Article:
Yes, but there was one calculation which was missing from your sentence. The Ukrainians really fought, and they’re still fighting. And we both know that not everybody, even in the west, thought they will fight. And of course, Putin thought as well because for him people are just a mass without the will. There are leaders who decide. It was very obvious when Belarus people rose up, he said, this is west enlarging its hemisphere. So west was trying to take control of Belarus people, but in fact it was Belarus people themselves so he doesn’t believe that Ukrainian people collectively really care whether their president is Zelenskyy or Putin when they go and plant this now infamous claim. And that was his mistake.

Gideon Rachman
And where do you think we are now? I mean, it’s the beginning of July. The war has been going on for a while. Do you feel, I mean it’s impossible to feel optimistic because there’s so much suffering, but are you more or less worried than you were in February?

Kersti Kaljulaid
I think we should all remember that every day we speak and deliberate, hundred Ukrainian soldiers are dying, 3,000 per month. I mean, this is horrible and also civilians. We have been reminded what Russian occupation is. It always was like that. It was also in the Baltics in 40s, in Germany under the Soviet occupation zone — rape, murder. It’s not territory. I mean, this is what we have to remember all the time. And of course, we are doing what we can as quickly as we can. But it seems to be enough to keep kind of balance. But we haven’t been able to support Ukraine to the extent that it could actually turn the tables. So I think we need to try to step up if we are capable, of course. And I seriously hope we are capable, of course. But it is true that, I mean, for many countries who are helping, particularly the smaller ones like Estonia, our own warehouses are relatively empty. And if it were not the same situation on the other side of the border, we could be actually very nervous. Luckily it is because, you know, Putin has long lied to us that he’s afraid of Nato. And we have now caught him out collectively because, you know, if you are afraid of Nato and you plan an operation in Ukraine, you do not deplete your own forces right behind the Nato borders to the levels which nobody even remembers.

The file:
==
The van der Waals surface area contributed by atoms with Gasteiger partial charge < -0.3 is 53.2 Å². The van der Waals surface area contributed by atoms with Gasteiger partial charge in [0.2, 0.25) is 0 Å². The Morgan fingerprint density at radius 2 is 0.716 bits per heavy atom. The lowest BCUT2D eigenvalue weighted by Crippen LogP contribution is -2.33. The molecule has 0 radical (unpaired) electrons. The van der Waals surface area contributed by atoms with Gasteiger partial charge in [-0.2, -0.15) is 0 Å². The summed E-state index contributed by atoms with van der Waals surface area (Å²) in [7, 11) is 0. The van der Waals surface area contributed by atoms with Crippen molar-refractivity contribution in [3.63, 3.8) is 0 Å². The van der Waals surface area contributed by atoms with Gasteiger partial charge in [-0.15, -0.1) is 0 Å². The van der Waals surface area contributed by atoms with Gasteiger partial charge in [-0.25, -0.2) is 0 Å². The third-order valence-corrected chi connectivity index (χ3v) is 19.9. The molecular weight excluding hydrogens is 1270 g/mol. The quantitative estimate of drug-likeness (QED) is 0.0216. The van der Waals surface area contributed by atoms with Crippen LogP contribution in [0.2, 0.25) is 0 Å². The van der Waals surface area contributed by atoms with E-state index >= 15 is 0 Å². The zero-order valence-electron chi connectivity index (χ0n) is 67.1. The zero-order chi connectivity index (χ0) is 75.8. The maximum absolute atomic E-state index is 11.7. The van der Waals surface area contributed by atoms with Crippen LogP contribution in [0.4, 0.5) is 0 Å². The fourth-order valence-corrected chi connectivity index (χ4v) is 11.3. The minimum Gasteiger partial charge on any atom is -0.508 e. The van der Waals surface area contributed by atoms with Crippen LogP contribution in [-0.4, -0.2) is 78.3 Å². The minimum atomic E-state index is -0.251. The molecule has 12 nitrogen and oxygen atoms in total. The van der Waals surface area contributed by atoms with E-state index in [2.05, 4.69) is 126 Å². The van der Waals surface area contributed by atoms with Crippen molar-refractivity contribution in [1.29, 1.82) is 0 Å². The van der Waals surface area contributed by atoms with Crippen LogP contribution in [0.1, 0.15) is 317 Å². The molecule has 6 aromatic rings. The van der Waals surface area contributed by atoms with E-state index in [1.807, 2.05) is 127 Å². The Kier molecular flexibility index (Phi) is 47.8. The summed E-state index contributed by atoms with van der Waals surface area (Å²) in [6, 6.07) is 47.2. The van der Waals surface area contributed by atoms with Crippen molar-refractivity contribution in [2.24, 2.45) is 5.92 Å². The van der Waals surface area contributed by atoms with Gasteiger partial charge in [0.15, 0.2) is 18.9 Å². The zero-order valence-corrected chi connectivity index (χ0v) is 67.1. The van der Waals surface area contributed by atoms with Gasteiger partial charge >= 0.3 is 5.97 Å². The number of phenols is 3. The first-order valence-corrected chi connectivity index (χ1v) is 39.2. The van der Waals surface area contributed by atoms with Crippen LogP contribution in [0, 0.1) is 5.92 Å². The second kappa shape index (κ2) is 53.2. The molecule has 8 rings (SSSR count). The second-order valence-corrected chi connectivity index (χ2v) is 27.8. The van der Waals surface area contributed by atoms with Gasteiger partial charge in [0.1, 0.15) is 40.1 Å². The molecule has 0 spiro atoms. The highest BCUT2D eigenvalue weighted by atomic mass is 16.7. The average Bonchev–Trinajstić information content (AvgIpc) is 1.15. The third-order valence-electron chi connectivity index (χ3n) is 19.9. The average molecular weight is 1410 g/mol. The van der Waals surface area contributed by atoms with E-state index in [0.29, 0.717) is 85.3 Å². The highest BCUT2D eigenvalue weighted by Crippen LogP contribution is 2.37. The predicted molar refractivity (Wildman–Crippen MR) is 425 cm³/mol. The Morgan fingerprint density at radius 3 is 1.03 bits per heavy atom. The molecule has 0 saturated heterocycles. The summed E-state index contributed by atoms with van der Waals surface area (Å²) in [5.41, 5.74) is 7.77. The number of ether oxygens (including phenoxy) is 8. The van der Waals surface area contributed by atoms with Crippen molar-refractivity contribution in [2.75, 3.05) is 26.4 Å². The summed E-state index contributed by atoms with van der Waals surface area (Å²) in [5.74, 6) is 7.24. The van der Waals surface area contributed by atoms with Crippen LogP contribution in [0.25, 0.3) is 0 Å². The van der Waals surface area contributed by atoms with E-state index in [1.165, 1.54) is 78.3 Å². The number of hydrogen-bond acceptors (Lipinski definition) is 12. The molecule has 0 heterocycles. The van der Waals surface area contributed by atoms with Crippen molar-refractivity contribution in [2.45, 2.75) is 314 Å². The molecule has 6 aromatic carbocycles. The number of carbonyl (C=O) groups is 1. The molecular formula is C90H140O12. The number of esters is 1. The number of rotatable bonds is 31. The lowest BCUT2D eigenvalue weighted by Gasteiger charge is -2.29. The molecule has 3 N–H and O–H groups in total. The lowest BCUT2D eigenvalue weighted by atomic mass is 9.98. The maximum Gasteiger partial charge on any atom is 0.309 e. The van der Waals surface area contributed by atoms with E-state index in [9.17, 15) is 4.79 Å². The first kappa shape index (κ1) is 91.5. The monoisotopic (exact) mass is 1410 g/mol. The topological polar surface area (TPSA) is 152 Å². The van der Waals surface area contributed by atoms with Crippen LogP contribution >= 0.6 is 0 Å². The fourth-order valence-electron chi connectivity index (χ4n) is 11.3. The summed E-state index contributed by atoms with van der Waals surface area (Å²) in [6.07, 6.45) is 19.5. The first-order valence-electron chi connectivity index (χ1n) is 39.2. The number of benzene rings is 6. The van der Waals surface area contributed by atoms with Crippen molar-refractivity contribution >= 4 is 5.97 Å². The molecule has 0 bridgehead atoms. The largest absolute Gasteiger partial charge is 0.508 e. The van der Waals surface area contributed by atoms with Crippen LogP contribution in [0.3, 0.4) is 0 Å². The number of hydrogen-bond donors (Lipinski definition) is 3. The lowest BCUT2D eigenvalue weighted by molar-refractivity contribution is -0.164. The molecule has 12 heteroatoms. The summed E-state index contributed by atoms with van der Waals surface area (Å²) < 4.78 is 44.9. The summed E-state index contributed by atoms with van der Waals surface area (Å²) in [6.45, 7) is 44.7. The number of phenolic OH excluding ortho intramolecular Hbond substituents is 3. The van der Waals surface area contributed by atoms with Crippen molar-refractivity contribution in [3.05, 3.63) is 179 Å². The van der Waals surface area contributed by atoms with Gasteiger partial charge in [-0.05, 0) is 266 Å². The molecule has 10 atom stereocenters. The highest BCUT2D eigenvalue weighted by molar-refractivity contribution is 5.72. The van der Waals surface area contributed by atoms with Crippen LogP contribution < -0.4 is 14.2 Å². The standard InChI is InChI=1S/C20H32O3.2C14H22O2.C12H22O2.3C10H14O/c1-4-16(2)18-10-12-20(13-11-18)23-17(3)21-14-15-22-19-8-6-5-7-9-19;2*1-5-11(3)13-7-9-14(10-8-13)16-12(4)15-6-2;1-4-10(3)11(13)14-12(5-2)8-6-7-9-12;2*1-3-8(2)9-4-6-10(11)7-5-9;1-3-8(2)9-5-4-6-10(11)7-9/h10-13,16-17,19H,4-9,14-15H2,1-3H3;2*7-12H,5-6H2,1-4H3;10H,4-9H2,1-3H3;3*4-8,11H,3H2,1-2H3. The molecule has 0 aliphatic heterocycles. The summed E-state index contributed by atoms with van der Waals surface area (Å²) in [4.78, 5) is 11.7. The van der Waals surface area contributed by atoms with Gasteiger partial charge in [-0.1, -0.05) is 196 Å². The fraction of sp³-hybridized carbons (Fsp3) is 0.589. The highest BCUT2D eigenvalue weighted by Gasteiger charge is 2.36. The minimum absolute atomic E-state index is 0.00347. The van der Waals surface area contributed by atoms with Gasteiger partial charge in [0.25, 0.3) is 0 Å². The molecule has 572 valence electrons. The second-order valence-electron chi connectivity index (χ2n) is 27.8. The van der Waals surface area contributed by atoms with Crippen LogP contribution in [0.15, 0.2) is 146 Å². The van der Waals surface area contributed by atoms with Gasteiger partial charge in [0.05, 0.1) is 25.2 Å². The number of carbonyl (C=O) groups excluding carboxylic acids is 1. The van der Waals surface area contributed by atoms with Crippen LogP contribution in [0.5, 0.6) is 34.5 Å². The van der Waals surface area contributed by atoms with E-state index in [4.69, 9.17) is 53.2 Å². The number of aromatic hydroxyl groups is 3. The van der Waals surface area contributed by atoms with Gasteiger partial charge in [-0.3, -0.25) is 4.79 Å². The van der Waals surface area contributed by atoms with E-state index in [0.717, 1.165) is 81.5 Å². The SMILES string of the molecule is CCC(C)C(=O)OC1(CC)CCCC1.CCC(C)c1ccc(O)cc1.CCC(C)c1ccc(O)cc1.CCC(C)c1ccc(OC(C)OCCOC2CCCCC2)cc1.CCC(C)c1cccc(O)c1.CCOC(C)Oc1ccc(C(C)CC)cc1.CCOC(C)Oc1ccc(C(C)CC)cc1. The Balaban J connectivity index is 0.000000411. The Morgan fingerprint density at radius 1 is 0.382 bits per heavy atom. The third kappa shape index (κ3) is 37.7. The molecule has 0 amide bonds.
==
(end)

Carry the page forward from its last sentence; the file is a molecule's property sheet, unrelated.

Gideon Rachman
You mean, essentially we’ve sent so much of our equipment to Ukraine that our own forces have depleted?

Kersti Kaljulaid
Yes, and what I also mean is, luckily, also, Putin has sent everything he had behind Norwegian borders, Finnish borders, Estonia, Latvia, Lithuanian borders down south. So he’s not at all afraid Nato. We should never again believe this lie. If he were afraid, he wouldn’t deplete his own positions.

Gideon Rachman
Because he knows we’re not going to attack.

Kersti Kaljulaid
Exactly. Because Nato is a defensive organisation, and we all know it. He has pretended he doesn’t believe it. We caught him out now.

Gideon Rachman
And his real motivation then is simply domination, territory in Ukraine?

Kersti Kaljulaid
I think his real motivation indeed is, he seems to really see himself as somebody who restores Russian glory. And also to certain extent, we’ve always thought that he doesn’t really like a democratic neighbourhood because he’s worried about his own people asking this question, why not us?

Gideon Rachman
Which brings up the cold question of the Russian people. It’s a very sensitive one because some people say, actually, this isn’t just Putin. This is the character of the Russian nation. Others say that’s a terrible thing to say. There are brave people in Russia who’ve gone to jail and so on. But there doesn’t seem that much opposition to Putin. What’s your reading of it?

Kersti Kaljulaid